Process Solutions Guide

Paint Production

Overview of Paint Production Process
Paint is one major segment of the surface coatings industry, which also includes varnishes, enamels, lacquers printing inks and polishes. The production of paint is a relatively straightforward batch process that requires the mixing of various components such as tints, thinners, resins, oils and pigments. Physical means are used to completely mix the ingredients. The key to producing paint of the correct consistency and color is strict adherence to recipes that are determined through experimentation. Proper paint formulation centers on the specific application (recipe) requirements. These requirements are hiding power, color, weather resistance, washability, gloss, metal anticorrosive properties and consistency, as related to how they are applied (brushing, dipping, spraying, or roller coating). One major feature of these facilities is that they can easily have hundreds of different raw ingredients depending on the specific paint formulation. Thus, the tank farm is a very critical area of the plant. Depending on the recipe, different combinations of raw materials will be mixed in a premix tank. Historically these tanks were installed on load cells, but most manufacturers have switched to flowmetering and a “meter deck” concept. Each main supply line will generally include a flowmeter; from the deck is another manifold of pipelines that direct the different ingredients to each pre-mix tank. The operator uses flexible hosing with quick disconnects to direct the tank farm ingredient to the proper pre-mix tank. Dry pigments are also added to the premix tank. Batch masses are conveyed to the floor below where grinding and further mixing take place through a dispersion mill, which grinds down the pigments for proper color characteristics. Mixing is completed by recirculation. After dispersion, the paint goes to the final letdown, where it is diluted. Tinting and additional thinning with solvents is done in an agitated tank. The liquid paint is strained into a transfer tank or directly into the hopper of the filling machine on the floor below. Centrifuges, screens or pressure filters are used to remove un-dispersed pigments. The paint is then packaged into cans, buckets or drums, labeled, packed, and moved to storage, each step being automated and fairly rapid.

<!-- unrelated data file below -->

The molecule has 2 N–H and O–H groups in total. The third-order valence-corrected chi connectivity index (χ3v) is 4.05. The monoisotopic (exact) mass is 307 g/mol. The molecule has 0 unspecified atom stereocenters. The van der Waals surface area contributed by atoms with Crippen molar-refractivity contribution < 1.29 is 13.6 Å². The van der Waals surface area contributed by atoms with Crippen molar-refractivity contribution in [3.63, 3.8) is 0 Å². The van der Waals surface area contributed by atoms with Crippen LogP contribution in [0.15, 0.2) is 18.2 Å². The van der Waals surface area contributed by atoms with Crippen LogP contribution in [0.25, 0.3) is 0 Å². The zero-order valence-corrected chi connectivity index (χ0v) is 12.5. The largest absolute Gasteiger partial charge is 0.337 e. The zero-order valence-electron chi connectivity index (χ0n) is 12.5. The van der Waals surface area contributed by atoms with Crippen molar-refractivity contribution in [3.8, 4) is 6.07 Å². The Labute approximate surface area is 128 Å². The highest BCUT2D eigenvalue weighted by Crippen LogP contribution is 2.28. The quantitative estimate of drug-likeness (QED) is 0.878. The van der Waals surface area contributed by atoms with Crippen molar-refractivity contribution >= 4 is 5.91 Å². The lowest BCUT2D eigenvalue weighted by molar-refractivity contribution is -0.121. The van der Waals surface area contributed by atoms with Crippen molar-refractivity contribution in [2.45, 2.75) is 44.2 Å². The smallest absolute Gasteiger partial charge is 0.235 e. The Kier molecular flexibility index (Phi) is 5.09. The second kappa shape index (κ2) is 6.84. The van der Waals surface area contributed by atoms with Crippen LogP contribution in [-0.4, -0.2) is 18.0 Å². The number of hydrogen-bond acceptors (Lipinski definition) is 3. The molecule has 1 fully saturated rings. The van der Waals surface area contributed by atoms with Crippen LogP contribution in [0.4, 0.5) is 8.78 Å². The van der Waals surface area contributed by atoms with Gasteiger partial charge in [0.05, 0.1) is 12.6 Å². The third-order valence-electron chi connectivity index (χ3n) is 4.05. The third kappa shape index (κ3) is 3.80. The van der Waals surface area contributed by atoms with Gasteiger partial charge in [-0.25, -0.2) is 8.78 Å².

Paint Production Process Diagram
The three key challenges in the Paint Production process are:

3. 2.

1) Consistent Recipe Formulation 2) Consistently Accurate Filling 3) Material Accounting Details of these customer challenges are on the next page.

Chemical – Paint Production Process

Process Solutions Guide

Customer Challenges Overview
Accurate, repeatable control of each recipe is the main challenge in a modern paint plant. Custom formulations require frequent draining and flushing of lines, created entrained air situations. Since most plants no longer use expensive and maintenance intensive load-cells, this adversely affects the ability to meter ingredients. Positive Dispacement (PD) meters have historically been used. Their volumetric measurements often do not adequately handle changes in viscosity or density, adversely affecting the batch recipe. Also, some additives are erosive, causing undue PD meter maintenance and unavailability. Processing time in batch operations is another challenge, with ‘time being money’. The faster the batch can be formulated, on-spec and the system readied for the next formulation, the greater the output of the facility. Finally, effectively batching the final product into containers (cans, buckets, drums) is a critical step. Paint is sold on a volume basis with legal quantities governed by national authorities. Slight over-filling results in product “giveaway” while under-filling violates legal requirements.

Customer Process Challenge #1 – Consistent Recipe Formulation
Challenge: Repeatable, consistent batches of paint - every batch must be like last year’s
batch. With a high degree of product customization, numerous ingredients, and process challenges such as “batch from empty” applications, every paint manufacturer faces these challenges. Reworking off-spec batches is both expensive and lowers output of the plant by needlessly tying up equipment. Mistakes in paint formulation can lead to expensive disposal and high costs, as well as trigger Environmental reporting.